Hockey was probably always going to be a longshot in the desert. But nobody expected what’s playing out in sunny Glendale, where the city’s done the unthinkable to the Arizona Coyotes.
Tired of doling out $15 million a year in subsidies, the Phoenix suburb last week abruptly cut its payments to the National Hockey League franchise by more than half. The move, pretty much unheard of in professional sports, was the latest blow for the Coyotes, the league’s third-lowest in attendance last season, holder of the worst win-loss record in the western conference and the butt of jokes.
What Glendale did “is almost the exact opposite of what happens in these extortion situations,” said sports economist Victor Matheson of College of the Holy Cross. “Typically the team extorts more payments out of the taxpayers.”
The city canceled its stadium lease contract with the Coyotes in June, done with funneling so much to them as part of the deal even as it was cutting municipal services and raising the sales tax. The Coyotes’ owners, who had rebuffed a suggestion they take a smaller bite out of the Glendale budget, sued. A long legal tangle seemed inevitable until the two sides suddenly settled. Annual payments will now be $6.5 million.
Anthony LeBlanc, the team’s chief executive officer and one of four owners, wasn’t thrilled with the process or outcome. “We didn’t like negotiating with a gun to our head,” he said. “Unfortunately, sometimes business reality takes over.”
The reality was that Glendale seemed ready to battle it out in court, with hockey season starting in about 11 weeks.
More than a few civic leaders also appeared not to be terribly worried the Coyotes might pack up their sticks and leave. Only some locals would notice. A typical home game draws about 13,000 people, in a metro area of more than 4 million.
Hockey might have modest popularity in the Valley of the Sun because, even with all the snowbirds, a winter sport doesn’t compute where the average annual temperate is 72 degrees. Or it could be the team’s lousy performance of late. (One of the jokes: What’s the difference between the Arizona Coyotes and a mosquito? A mosquito only sucks in the summer.)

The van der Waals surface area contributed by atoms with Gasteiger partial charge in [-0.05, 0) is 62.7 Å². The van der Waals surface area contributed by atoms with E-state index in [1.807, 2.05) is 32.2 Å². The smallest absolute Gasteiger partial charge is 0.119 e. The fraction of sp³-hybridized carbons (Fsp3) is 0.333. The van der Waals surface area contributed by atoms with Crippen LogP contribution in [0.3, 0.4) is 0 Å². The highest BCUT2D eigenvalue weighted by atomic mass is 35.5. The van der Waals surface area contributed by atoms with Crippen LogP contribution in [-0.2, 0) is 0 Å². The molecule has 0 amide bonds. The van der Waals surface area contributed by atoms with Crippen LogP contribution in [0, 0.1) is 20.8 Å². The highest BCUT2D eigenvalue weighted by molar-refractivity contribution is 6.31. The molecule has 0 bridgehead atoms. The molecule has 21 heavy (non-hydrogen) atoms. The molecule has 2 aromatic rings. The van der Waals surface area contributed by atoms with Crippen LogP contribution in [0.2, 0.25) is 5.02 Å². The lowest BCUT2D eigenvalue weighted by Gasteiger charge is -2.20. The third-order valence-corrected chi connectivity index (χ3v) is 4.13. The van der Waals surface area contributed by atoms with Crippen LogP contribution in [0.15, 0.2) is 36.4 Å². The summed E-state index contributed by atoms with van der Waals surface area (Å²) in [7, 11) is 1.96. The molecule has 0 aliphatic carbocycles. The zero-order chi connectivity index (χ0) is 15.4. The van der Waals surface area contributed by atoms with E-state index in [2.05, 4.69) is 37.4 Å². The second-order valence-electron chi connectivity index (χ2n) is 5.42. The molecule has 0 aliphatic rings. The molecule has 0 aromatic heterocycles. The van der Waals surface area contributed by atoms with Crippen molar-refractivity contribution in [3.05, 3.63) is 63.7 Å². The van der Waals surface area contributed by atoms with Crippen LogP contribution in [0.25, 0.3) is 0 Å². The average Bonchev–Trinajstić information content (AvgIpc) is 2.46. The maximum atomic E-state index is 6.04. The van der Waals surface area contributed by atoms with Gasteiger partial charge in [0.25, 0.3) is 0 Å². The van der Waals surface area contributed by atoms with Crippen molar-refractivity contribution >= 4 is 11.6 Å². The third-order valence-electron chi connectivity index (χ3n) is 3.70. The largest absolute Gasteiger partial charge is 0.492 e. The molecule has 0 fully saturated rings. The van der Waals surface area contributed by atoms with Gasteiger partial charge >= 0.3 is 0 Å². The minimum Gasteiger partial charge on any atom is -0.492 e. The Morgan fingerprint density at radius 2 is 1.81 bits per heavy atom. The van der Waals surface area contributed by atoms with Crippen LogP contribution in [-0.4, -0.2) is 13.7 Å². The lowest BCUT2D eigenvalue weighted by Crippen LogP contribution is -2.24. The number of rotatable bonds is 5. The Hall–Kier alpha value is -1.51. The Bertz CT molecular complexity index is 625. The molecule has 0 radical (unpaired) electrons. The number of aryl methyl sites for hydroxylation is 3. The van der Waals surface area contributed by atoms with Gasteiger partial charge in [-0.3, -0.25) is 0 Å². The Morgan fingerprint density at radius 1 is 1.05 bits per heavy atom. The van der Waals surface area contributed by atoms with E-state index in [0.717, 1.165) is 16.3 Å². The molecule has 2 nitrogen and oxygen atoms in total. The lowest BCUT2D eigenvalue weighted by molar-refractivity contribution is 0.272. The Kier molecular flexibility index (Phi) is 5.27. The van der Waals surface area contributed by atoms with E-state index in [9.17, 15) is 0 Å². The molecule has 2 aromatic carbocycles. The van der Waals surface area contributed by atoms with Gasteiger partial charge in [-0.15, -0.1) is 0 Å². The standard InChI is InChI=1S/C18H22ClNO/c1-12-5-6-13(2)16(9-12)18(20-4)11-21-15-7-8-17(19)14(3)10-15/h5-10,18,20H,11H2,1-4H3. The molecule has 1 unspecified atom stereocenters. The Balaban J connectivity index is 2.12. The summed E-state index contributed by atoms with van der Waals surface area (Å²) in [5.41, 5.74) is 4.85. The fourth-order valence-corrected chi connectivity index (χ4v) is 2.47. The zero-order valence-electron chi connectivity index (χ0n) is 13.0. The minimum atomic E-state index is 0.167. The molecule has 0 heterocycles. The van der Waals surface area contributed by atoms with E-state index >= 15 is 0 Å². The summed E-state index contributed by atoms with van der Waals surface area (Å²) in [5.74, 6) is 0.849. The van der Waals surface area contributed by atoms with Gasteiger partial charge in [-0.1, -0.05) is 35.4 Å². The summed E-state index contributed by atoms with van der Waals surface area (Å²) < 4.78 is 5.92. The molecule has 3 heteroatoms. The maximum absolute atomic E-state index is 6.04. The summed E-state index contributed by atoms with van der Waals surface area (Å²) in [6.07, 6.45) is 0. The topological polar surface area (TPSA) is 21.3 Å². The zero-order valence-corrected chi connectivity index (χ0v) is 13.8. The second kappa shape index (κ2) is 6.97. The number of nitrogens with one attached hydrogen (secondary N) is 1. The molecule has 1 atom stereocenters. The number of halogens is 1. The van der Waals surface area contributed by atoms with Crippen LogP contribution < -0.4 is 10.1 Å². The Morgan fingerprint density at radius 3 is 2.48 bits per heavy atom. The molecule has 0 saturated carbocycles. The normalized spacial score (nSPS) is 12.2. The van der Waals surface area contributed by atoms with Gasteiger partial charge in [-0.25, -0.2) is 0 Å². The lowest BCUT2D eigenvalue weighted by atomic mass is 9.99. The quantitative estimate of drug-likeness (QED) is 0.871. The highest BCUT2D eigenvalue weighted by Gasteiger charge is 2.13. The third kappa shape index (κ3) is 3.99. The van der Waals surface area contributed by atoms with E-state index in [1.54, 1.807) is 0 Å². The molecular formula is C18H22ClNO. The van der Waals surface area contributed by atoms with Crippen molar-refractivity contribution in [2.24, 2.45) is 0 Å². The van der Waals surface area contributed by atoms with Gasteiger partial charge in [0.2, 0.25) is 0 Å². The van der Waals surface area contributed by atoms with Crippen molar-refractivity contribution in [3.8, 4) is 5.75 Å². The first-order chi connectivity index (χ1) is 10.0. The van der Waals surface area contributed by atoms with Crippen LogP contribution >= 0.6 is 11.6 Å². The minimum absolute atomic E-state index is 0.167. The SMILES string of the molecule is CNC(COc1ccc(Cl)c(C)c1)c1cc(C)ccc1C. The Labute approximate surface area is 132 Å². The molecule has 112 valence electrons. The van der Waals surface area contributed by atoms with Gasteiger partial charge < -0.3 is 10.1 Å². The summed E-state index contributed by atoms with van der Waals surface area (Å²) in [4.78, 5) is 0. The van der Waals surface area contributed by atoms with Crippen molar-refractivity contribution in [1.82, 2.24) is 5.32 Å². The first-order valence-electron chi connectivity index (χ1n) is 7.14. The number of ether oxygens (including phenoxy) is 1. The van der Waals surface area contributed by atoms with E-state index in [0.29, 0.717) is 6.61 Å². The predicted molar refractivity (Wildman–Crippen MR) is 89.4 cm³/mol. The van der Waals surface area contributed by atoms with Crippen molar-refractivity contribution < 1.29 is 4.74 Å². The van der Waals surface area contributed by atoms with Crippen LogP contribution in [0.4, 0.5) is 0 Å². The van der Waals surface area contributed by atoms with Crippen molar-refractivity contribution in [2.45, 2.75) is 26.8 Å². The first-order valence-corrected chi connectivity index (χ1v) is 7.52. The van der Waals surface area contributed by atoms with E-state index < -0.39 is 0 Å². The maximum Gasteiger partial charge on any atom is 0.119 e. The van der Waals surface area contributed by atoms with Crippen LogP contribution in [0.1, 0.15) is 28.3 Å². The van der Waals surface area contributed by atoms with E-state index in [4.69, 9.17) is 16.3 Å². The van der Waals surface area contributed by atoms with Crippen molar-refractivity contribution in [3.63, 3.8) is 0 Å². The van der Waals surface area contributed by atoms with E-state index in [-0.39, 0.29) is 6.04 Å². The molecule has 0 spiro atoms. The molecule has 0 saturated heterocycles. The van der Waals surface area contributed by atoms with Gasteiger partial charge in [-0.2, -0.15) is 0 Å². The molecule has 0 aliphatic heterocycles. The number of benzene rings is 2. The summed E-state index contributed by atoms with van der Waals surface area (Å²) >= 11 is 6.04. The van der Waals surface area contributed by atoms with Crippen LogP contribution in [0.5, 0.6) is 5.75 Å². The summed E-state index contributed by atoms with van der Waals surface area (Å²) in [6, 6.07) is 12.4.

Or maybe there’s just too much competition in Glendale, which hosted the Super Bowl in February. The city is home to the University of Phoenix Stadium, where the National Football League’s Arizona Cardinals play, and to a spring training park for the Los Angeles Dodgers and Chicago White Sox.
Glendale took on debt a few years ago to build Camelback Ranch for Major League Baseball; under fiscal pressure today, it drew the line at the price for the Coyotes.
Many cities are weary of sports subsidies. Las Vegas rejected bonds for a soccer arena last year, and the Atlanta Braves are heading to the suburbs because Atlanta Mayor Kasim Reed refused to bankroll a replacement of Turner Field. St. Louis, San Diego and Oakland haven’t responded enthusiastically to their National Football League franchises’ efforts to wring money out of them for new stadiums.
A raft of academic studies have concluded subsidized pro sports don’t typically expand a tax base or generate new revenue. But for Glendale, population 234,000, the issue was immediate: It’s strapped for cash. It has cut back on libraries, parks and police youth programs, forgone capital improvements and slashed 22 percent of its workforce.
The City Council unanimously approved the new lease deal for Gila River Arena, which anchors the $1 billion Westgate Entertainment District. Revenue from the 2.9 percent city sales tax is pledged to repay bonds for the $220 million stadium.
There was applause from some quarters for any deal that prevented the Coyotes from leaving. “The fact that they are keeping an entity alive to draw crowds is certainly a positive for their sales taxes,” said Todd Curtis, who manages the $280 million Aquila Tax-Free Trust of Arizona. Moody’s Investors Service called it credit-positive.
Standing up to the Coyotes was the right thing to do, said Gary Hirsch, a city Planning Commission member and critic of the municipal relationship with the team, which he called “ridiculous.” But Hirsch, who attends a few games a year, said the the goal wasn’t to banish hockey. “It was about giving the taxpayers of Glendale a deal they can live with.”
As for the Coyotes, LeBlanc said owners agreed to the city-friendlier deal because the uncertain future was making it tough to sign free agents before the season starts.
After emigrating in 1996 from Canada, where they were the the Winnipeg Jets, the Coyotes regularly made it into the playoffs but changed hands several times and were taken over by the NHL after a 2009 bankruptcy. The current owners bought the franchise in 2013 and sealed the $15-million-a-year deal, which would have cost Glendale $225 million over the next 15 years.
The Coyotes are set to meet the Pittsburgh Penguins for the first home match at Gila River on Oct. 10. Negotiations over the next stadium deal will start sometime after that; the contract signed last week expires in July 2017.